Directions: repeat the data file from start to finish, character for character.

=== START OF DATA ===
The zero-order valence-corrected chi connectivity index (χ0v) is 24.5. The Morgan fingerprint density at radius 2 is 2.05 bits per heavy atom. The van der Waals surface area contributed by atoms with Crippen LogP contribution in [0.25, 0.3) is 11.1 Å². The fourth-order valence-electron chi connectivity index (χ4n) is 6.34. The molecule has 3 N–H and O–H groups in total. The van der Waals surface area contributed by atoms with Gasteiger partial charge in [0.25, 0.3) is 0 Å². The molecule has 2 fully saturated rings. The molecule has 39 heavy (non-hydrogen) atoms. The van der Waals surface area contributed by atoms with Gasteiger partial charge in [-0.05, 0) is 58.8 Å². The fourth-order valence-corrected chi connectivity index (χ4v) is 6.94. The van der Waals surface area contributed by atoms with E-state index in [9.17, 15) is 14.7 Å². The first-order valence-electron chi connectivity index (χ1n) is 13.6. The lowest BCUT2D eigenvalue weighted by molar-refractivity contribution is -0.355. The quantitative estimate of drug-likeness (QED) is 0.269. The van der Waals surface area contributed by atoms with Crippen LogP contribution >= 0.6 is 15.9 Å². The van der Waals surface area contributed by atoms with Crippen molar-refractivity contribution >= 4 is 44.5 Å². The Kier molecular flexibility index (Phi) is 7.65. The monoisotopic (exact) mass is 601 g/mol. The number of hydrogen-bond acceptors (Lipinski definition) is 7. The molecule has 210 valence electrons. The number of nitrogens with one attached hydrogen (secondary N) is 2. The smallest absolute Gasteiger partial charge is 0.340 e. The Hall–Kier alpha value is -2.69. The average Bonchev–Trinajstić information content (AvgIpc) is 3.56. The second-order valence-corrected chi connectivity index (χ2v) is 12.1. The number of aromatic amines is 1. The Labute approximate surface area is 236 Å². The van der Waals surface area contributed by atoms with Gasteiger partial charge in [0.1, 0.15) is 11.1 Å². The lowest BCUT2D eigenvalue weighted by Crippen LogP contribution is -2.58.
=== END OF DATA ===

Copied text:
The zero-order valence-corrected chi connectivity index (χ0v) is 24.5. The Morgan fingerprint density at radius 2 is 2.05 bits per heavy atom. The van der Waals surface area contributed by atoms with Crippen LogP contribution in [0.25, 0.3) is 11.1 Å². The fourth-order valence-electron chi connectivity index (χ4n) is 6.34. The molecule has 3 N–H and O–H groups in total. The van der Waals surface area contributed by atoms with Gasteiger partial charge in [0.25, 0.3) is 0 Å². The molecule has 2 fully saturated rings. The molecule has 39 heavy (non-hydrogen) atoms. The van der Waals surface area contributed by atoms with Gasteiger partial charge in [-0.05, 0) is 58.8 Å². The fourth-order valence-corrected chi connectivity index (χ4v) is 6.94. The van der Waals surface area contributed by atoms with E-state index in [9.17, 15) is 14.7 Å². The first-order valence-electron chi connectivity index (χ1n) is 13.6. The lowest BCUT2D eigenvalue weighted by molar-refractivity contribution is -0.355. The quantitative estimate of drug-likeness (QED) is 0.269. The van der Waals surface area contributed by atoms with Crippen LogP contribution >= 0.6 is 15.9 Å². The van der Waals surface area contributed by atoms with Crippen molar-refractivity contribution >= 4 is 44.5 Å². The Kier molecular flexibility index (Phi) is 7.65. The monoisotopic (exact) mass is 601 g/mol. The number of hydrogen-bond acceptors (Lipinski definition) is 7. The molecule has 210 valence electrons. The number of nitrogens with one attached hydrogen (secondary N) is 2. The smallest absolute Gasteiger partial charge is 0.340 e. The Hall–Kier alpha value is -2.69. The average Bonchev–Trinajstić information content (AvgIpc) is 3.56. The second-order valence-corrected chi connectivity index (χ2v) is 12.1. The number of aromatic amines is 1. The Labute approximate surface area is 236 Å². The van der Waals surface area contributed by atoms with Gasteiger partial charge in [0.1, 0.15) is 11.1 Å². The lowest BCUT2D eigenvalue weighted by Crippen LogP contribution is -2.58.